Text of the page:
Having cleared the U.S. House Thursday by a staggering vote
of 417-9, the highway bill is headed to the Senate for debate.
The Senate’s Environment and Public Works Committee is
scheduled to take up the full bill, HR3, next week.
The current extension of funding under the expired highway
bill only lasts until May 31. Observers on Capitol Hill expect it may take
until then for the bill to make its way through the Senate and back to a
conference committee for final approval.
Overall, the highway bill – being referred to as TEA-LU,
which is short for Transportation Equity Act: A Legacy for Users – has a
guaranteed funding level of $284 billion for six years. That’s the magic number
that President Bush has said is enough. The White House has flatly stated that
any bill seeking more than $284 billion will be vetoed.
Even though the bill doesn’t provide the $318 billion that
House members initially sought, the chairman of the Transportation Committee
said it was one of the key measures Congress would handle this year.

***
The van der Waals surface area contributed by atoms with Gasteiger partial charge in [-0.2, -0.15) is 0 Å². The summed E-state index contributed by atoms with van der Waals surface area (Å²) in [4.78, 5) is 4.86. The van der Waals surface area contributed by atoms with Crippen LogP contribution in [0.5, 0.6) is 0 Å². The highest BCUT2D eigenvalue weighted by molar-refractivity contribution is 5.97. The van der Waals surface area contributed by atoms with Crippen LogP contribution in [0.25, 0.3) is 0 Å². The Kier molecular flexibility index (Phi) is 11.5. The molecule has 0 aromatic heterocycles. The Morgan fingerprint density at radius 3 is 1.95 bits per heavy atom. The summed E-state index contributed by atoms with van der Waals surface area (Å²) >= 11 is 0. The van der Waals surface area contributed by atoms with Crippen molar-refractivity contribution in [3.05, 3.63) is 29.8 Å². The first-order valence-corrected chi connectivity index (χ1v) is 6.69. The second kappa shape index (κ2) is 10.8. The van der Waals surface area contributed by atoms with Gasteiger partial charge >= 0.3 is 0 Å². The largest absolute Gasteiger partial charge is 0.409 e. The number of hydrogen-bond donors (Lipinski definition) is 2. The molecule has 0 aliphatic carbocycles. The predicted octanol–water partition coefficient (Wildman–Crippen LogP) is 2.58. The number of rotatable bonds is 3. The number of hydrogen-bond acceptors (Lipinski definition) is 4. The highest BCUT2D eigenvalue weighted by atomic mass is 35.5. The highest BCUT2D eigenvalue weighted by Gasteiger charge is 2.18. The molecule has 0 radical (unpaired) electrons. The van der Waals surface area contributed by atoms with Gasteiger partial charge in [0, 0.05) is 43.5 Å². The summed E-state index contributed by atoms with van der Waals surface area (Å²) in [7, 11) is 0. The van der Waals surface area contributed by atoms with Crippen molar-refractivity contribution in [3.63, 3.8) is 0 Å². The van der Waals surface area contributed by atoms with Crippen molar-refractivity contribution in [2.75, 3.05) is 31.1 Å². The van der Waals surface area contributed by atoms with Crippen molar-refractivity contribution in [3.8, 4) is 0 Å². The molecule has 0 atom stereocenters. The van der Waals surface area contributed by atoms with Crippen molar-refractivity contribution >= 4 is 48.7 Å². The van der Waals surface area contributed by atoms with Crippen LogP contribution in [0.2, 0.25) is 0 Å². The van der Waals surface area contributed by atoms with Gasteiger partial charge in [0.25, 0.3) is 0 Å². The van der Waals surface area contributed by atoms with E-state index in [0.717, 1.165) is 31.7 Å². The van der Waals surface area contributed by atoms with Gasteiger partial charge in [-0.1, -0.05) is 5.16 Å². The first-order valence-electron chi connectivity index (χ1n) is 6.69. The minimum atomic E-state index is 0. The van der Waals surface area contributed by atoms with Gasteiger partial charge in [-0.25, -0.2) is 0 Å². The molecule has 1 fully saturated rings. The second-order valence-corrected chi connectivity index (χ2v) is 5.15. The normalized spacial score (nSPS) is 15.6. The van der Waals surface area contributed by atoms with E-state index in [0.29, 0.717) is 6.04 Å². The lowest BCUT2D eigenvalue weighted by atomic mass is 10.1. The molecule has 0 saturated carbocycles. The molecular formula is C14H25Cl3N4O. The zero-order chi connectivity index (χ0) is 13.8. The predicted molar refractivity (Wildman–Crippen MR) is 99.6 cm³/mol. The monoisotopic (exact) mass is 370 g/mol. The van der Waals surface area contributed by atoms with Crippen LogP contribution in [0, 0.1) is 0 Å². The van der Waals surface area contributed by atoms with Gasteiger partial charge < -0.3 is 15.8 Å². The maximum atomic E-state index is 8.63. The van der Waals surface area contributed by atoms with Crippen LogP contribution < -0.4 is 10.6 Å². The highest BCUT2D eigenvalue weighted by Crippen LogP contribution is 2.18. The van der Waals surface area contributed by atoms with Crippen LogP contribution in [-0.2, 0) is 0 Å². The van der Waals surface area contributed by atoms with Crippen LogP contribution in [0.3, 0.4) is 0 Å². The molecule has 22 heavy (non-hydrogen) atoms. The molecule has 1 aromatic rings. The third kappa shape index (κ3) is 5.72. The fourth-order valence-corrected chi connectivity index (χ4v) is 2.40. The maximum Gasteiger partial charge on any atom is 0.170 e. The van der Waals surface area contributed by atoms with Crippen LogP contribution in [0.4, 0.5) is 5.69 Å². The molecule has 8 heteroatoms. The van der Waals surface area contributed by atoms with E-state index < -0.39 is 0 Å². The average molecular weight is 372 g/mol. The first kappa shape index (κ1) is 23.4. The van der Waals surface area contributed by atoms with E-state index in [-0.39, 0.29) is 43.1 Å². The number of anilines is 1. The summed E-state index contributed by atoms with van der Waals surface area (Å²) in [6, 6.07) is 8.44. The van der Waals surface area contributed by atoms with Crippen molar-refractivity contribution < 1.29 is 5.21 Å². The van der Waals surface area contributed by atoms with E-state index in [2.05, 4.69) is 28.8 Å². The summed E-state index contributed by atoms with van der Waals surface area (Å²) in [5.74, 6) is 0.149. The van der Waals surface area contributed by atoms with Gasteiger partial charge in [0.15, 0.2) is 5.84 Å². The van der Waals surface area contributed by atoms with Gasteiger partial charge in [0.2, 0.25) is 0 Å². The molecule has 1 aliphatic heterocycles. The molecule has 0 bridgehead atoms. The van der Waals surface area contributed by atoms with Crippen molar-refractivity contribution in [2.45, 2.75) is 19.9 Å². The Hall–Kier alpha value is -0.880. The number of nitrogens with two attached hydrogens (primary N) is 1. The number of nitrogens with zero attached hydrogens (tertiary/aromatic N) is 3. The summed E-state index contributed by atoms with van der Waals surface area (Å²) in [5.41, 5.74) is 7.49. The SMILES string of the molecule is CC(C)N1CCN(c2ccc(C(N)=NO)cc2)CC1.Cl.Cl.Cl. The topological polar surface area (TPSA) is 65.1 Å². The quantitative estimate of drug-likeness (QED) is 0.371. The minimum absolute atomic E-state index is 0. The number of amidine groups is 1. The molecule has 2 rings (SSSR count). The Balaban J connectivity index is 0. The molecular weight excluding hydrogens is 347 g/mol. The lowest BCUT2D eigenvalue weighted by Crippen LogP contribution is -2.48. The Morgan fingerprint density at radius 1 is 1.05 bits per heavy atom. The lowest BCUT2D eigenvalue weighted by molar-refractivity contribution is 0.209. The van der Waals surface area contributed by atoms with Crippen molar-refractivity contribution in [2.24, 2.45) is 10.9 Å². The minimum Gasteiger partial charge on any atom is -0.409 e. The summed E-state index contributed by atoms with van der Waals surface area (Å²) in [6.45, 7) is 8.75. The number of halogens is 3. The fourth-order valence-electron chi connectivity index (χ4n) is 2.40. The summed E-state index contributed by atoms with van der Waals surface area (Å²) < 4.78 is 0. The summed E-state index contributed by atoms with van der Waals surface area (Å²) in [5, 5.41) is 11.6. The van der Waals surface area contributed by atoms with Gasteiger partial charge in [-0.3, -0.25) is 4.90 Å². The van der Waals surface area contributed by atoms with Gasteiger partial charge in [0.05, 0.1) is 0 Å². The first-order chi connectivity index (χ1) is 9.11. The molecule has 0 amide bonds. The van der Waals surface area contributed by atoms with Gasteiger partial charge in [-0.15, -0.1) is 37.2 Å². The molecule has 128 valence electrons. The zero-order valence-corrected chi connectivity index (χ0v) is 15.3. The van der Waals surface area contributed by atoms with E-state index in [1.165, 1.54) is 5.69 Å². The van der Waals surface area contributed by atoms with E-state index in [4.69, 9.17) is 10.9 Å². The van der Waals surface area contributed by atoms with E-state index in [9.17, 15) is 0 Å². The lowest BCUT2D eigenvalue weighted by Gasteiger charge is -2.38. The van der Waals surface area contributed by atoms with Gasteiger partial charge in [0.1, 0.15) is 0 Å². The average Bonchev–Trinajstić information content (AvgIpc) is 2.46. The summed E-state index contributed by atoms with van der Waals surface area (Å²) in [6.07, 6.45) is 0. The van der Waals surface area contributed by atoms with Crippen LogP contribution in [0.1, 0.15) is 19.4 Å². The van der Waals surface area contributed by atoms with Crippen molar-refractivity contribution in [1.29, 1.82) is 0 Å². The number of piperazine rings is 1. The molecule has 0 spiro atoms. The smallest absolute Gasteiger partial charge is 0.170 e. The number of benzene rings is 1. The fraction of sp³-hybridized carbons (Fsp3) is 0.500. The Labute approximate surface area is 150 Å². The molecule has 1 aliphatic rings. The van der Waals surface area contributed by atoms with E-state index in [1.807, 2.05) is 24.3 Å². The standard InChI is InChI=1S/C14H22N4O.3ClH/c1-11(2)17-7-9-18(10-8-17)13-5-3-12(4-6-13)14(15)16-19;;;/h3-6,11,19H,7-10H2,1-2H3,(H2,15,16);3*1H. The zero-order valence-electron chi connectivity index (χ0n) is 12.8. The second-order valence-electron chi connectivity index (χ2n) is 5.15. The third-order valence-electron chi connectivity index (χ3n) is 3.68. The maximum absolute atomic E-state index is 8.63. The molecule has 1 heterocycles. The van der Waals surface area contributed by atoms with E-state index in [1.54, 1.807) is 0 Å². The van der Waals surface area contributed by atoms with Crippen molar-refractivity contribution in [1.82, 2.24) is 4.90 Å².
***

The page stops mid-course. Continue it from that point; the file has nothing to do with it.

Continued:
will be the premier domestic legislation,” Chairman Don Young, R-AK, told The
Associated Press Thursday shortly before the 417-9 vote to approve the
six-year measure to fund highway, mass transit and safety programs.
said average drivers spend a week and a half every year stuck in traffic. He
also told The AP that the nation loses $67 billion in productivity and
wasted fuel every year because of highway congestion.
bill guarantees $225.5 billion over a six-year period to the Federal Highway
Administration, $52.3 billion to the Federal Transit Administration and more
than $6 billion for safety programs.
been trying to produce a new highway bill since the last plan, funded at $218
billion, expired in September 2003. Legislation stalled last year when Congress
couldn’t work out how to divide the money among the states.